Hitchock is an Anglophile’s and a cinephile’s wet dream, bringing together two of the UK’s finest actors to portray two of cinema’s most intriguing, if not important figures. A concentrated character study, the film captures a snapshot of director Alfred Hitchcock and his wife/behind-the-scenes collaborator, Alma Reville, during the period of time when Hitchcock was filming Psycho. Helen Mirren plays the long-suffering, whip-smartReville to Anthony Hopkins’ demanding, obsessive genius Hitchcock. Both Hopkins and Mirren morph into their characters – equally convincing and compelling as they deftly flit between dark corners of the psyche, sublime cynicism, and wry comedy. Hitchcockoffers a “rear window” to one year in the couple’s decades-long partnership, lending insight into the couple’s slightly dysfunctional relationship, as well as what made each half of the duo tick. Lana Cooper
Far from the adolescent power fantasy it could have been if not in the hands of Max Landis and Josh Trank, Chronicle is a deeply personal real-world take on Stan Lee’s axiom of “With great power, there must also come great responsibility” with a little dash of the old “nature versus nurture” chestnut thrown in for good measure. The characters, clearly existing in a post-9/11 world, never cease to feel real, and their predicaments, even when complicated with superhuman abilities, are always relatable. In a year where bullying and teenage social cliques hit the newsmedia hard, Chronicle could very easily become a social document of the same importance as The Laramie Project or Stand By Me, and it deserves that status. Kevin Brettauer
Wreck-It Ralph came tailor-made to appeal to a certain demographic. Namely, 20- and 30-somethings that grew up playing video games. Oh yeah, and if they wanted to bring their kids along to see the movie, that was okay, too. To say it came loaded with a heavy burden of expectations from that demographic is an understatement. But director Rich Moore, with a background in high quality tv animation, met and went beyond those expectations.
The movie’s animation is spectacular, with three distinct, detailed looks for the three main game environments, and the character designs are equally superb. The voice work is also excellent, with John C. Reilly, Jack McBrayer, and especially Sarah Silverman delivering nuanced, enthusiastic performances. Not to mention the film’s unsung hero, Alan Tudyk, who plays the sneaky King Candy with a slightly crazed Charles Nelson Reilly impersonation. What really makes Wreck-It Ralph so successful, though, is its storytelling chops. No plot detail is wasted, and bits that seem like throwaway gags early on return later as essential to the story. It’s this smart writing that makes the movie such a satisfying experience. Chris Conaton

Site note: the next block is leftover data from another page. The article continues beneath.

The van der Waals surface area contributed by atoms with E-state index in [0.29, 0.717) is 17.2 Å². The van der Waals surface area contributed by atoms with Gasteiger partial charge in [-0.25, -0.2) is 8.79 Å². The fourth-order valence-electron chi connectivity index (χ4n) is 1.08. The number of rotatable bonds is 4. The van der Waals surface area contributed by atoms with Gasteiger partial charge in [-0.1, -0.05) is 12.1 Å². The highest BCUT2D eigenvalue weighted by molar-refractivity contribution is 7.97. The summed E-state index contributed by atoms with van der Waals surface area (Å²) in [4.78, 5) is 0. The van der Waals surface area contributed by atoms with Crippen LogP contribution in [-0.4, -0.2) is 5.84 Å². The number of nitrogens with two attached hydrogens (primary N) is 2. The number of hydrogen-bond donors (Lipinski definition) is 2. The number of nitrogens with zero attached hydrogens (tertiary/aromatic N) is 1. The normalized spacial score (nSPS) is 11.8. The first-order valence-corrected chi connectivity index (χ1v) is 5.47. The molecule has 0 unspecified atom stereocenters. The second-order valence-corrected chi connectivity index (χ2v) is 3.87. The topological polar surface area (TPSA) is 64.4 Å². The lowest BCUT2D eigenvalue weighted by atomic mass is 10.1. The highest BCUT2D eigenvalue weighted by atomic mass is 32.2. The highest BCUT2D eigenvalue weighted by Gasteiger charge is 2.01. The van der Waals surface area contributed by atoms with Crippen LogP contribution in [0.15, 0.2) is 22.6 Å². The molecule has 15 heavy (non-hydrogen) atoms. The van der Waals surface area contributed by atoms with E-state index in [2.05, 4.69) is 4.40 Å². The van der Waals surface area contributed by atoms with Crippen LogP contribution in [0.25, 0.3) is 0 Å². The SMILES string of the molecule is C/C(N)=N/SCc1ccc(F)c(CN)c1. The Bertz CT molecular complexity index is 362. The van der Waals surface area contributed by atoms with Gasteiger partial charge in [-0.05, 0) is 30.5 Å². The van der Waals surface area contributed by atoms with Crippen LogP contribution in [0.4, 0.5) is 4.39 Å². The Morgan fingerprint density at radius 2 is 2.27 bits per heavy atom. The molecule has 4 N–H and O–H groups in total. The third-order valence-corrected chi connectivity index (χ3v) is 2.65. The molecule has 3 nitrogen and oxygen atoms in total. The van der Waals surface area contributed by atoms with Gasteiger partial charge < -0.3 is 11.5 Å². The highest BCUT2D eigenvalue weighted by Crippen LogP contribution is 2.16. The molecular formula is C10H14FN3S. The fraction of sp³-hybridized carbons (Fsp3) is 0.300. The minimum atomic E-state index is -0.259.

22The Cabin in the Woods
The Cabin in the Woods sat on the shelf for three years due to MGM’s bankruptcy problems, but when it was finally released, it turned out to be worth the wait. After nearly a decade of working on Buffy the Vampire Slayer and Angel, it was pretty obvious that writer/producer Joss Whedon had no interest in doing a traditional horror movie. Along with co-writer and first-time director Drew Goddard, the partners came up with a film that lovingly embraced the horror genre while simultaneously satirizing it. They even managed to symbolically indict and deify the horror-watching audience in the process. That may make it sound like Cabin in the Woods is too full of itself to be fun, but the opposite is true.
Goddard, Whedon, and their cast are clearly having a blast, and their joy leaps off the screen, even as terrible things are happening to the characters. From the opening scene of middle-aged office workers (Bradley Whitford and Richard Jenkins) discussing their weekends, it’s clear that something odd is going on with this movie. But then the young college kids show up to take the requisite weekend jaunt to a remote cabin, and we’re back on familiar ground. A huge part of the fun of Cabin in the Woods is watching how these two disparate sets of characters intersect, and figuring out exactly why. Eventually, of course, it all goes horribly awry, in a crazy, over the top third act that pays off absolutely every plotline and gag set up throughout the movie. Whedon had a hell of a 2012, but Cabin in the Woods may be his purest triumph. This movie is Whedon and Goddard unfiltered, doing whatever they felt like without any sort of studio mandate and succeeding with everything they tried. Chris Conaton
21Safety Not Guaranteed
A fictionalized story born from a real classified ad, Safety Not Guaranteed had every reason not to work. Besides its abnormal origin, it also had a first-time feature director and writer as well as two leads that, while unquestionably talented in their established fields, had never done anything requiring this kind of delicate balance between comedy and drama. To say there was a thin line between success and failure would be an understatement, but everyone involved in this powerful indie walked the right side of the rope all the way to its inventively beautiful finale. Safety Not Guaranteed is the perfect blend of fantasy and reality. Don’t worry. You’ll make it through just fine. Ben Travers